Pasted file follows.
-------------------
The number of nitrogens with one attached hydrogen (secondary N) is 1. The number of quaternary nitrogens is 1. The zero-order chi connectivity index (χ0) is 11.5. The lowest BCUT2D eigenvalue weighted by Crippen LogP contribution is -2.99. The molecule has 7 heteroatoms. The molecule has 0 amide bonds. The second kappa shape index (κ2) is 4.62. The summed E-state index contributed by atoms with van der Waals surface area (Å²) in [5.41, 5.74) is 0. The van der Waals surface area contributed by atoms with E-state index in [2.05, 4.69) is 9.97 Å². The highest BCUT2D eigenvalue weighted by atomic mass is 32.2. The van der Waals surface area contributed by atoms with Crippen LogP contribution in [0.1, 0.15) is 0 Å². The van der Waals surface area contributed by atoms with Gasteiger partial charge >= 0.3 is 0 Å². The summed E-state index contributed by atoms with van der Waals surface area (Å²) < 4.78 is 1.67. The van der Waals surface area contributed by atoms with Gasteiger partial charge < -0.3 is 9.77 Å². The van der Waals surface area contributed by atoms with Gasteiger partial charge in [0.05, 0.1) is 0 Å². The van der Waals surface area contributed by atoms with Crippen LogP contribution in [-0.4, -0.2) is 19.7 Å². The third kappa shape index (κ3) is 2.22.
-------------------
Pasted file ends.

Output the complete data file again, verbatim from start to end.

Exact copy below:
The number of nitrogens with one attached hydrogen (secondary N) is 1. The number of quaternary nitrogens is 1. The zero-order chi connectivity index (χ0) is 11.5. The lowest BCUT2D eigenvalue weighted by Crippen LogP contribution is -2.99. The molecule has 7 heteroatoms. The molecule has 0 amide bonds. The second kappa shape index (κ2) is 4.62. The summed E-state index contributed by atoms with van der Waals surface area (Å²) in [5.41, 5.74) is 0. The van der Waals surface area contributed by atoms with E-state index in [2.05, 4.69) is 9.97 Å². The highest BCUT2D eigenvalue weighted by atomic mass is 32.2. The van der Waals surface area contributed by atoms with Crippen LogP contribution in [0.1, 0.15) is 0 Å². The van der Waals surface area contributed by atoms with Gasteiger partial charge >= 0.3 is 0 Å². The summed E-state index contributed by atoms with van der Waals surface area (Å²) < 4.78 is 1.67. The van der Waals surface area contributed by atoms with Gasteiger partial charge < -0.3 is 9.77 Å². The van der Waals surface area contributed by atoms with Gasteiger partial charge in [0.05, 0.1) is 0 Å². The van der Waals surface area contributed by atoms with Crippen LogP contribution in [-0.4, -0.2) is 19.7 Å². The third kappa shape index (κ3) is 2.22.